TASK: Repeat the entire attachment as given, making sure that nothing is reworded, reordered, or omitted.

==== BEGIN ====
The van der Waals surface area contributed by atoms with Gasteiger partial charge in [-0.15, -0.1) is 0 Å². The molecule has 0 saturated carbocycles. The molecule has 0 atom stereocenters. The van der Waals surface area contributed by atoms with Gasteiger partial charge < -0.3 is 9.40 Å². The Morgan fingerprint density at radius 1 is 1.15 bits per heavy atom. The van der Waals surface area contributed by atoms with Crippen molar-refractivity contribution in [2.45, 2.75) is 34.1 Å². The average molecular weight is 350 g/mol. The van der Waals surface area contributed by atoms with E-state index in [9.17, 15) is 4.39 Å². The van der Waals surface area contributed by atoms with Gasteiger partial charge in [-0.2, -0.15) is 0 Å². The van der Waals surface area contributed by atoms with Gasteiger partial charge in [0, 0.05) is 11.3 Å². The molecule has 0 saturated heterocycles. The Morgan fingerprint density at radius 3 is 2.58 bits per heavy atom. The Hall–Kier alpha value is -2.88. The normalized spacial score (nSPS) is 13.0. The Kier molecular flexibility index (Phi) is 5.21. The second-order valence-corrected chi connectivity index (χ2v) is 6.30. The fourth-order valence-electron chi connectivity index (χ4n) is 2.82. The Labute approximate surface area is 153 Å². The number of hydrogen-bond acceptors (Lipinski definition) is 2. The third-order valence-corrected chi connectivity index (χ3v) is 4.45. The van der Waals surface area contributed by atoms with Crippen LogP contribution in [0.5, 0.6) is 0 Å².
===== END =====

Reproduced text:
The van der Waals surface area contributed by atoms with Gasteiger partial charge in [-0.15, -0.1) is 0 Å². The molecule has 0 saturated carbocycles. The molecule has 0 atom stereocenters. The van der Waals surface area contributed by atoms with Gasteiger partial charge < -0.3 is 9.40 Å². The Morgan fingerprint density at radius 1 is 1.15 bits per heavy atom. The van der Waals surface area contributed by atoms with Crippen molar-refractivity contribution in [2.45, 2.75) is 34.1 Å². The average molecular weight is 350 g/mol. The van der Waals surface area contributed by atoms with E-state index in [9.17, 15) is 4.39 Å². The van der Waals surface area contributed by atoms with Gasteiger partial charge in [-0.2, -0.15) is 0 Å². The van der Waals surface area contributed by atoms with Gasteiger partial charge in [0, 0.05) is 11.3 Å². The molecule has 0 saturated heterocycles. The Morgan fingerprint density at radius 3 is 2.58 bits per heavy atom. The Hall–Kier alpha value is -2.88. The normalized spacial score (nSPS) is 13.0. The Kier molecular flexibility index (Phi) is 5.21. The second-order valence-corrected chi connectivity index (χ2v) is 6.30. The fourth-order valence-electron chi connectivity index (χ4n) is 2.82. The Labute approximate surface area is 153 Å². The number of hydrogen-bond acceptors (Lipinski definition) is 2. The third-order valence-corrected chi connectivity index (χ3v) is 4.45. The van der Waals surface area contributed by atoms with Crippen LogP contribution in [0.5, 0.6) is 0 Å².